A dispute between Blue Cross/Blue Shield and transport companies has Sen. Kathy Sheran in action.
MINNESOTA — Residents of rural long-term care facilities have been scrambling to find rides to medical appointments due to a change enacted by Blue Cross/Blue Shield.
The insurer canceled its contracts with transportation companies in rural Minnesota in late 2013, saying the companies would need to work with a broker, Medical Transportation Management, to continue doing business with Blue Cross as of Jan. 1.
The transportation companies refused to work with Missouri-based MTM, citing its history of antitrust and Medicaid fraud settlements and troubled track record in serving the Twin Cities area. MTM also is offering the transport companies rates 30% lower than their previous levels, according to the Minneapolis Star Tribune.
Sen. Kathy Sheran (Mankato), a member of the state's Democratic-Farmer-Labor Party, said she has heard concerns from long-term care facilities frantically trying to arrange rides for residents, according to the Free Press.
Sheran also told the Mankato newspaper that she was considering proposing a legislative fix to enable better transport for individuals.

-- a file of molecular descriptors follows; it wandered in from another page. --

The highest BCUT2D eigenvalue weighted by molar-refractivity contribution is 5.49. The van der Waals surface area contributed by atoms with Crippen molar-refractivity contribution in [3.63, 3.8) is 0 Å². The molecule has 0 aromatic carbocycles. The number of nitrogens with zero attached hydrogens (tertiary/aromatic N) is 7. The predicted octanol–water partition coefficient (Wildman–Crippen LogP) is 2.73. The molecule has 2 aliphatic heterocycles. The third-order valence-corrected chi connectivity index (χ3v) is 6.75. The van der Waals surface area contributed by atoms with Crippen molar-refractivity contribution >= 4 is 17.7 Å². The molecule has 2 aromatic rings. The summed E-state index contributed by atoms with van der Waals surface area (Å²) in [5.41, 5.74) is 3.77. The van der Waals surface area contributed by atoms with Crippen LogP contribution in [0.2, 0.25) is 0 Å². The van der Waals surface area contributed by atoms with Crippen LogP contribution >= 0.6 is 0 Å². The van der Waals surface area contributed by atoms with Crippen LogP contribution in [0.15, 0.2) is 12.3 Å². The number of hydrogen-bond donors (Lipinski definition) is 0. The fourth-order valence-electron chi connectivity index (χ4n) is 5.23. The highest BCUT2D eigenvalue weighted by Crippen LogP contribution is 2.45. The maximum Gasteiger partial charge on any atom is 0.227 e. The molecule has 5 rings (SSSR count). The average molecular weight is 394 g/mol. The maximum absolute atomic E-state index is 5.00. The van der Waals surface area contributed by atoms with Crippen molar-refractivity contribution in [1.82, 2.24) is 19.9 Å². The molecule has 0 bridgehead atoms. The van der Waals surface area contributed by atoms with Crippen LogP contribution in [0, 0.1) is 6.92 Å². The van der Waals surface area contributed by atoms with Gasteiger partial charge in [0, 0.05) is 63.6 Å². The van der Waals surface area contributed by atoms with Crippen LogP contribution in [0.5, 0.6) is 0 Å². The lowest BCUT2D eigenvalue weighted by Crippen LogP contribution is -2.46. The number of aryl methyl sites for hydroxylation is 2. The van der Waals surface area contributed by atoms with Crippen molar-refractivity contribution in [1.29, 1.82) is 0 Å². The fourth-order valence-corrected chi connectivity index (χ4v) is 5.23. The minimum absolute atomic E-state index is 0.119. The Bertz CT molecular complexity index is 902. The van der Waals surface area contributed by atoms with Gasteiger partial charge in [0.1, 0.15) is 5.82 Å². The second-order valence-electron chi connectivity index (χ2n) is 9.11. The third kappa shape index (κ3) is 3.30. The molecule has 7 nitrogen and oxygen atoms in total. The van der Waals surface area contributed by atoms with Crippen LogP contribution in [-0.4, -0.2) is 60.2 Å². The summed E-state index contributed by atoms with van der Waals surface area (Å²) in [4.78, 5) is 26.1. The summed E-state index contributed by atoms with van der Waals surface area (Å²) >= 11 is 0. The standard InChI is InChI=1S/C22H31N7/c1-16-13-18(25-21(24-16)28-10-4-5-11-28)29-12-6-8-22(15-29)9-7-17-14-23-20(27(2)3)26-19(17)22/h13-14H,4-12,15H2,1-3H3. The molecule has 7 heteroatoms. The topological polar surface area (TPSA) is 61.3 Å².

Big spending for LTC
MASSACHUSETTS — The Bay State has the highest per-capita healthcare spending in the United States, driven to a significant degree by long-term care utilization and prices, according to a recently released report.
Per-capita healthcare spending in Massachusetts was 36% higher than the national average as of 2009, the state's Health Policy Commission announced in its December report. Long-term care expenditures accounted for more than 30% of that total difference.
Massachusetts residents use healthcare services more frequently than people living in other states, and the cost of services is also high, according to the report.
Average personal healthcare expenditures for Medicaid beneficiaries were $1,400 higher than the U.S. average, the report stated. Long-term care and home health services expenditures accounted for 73% of that difference.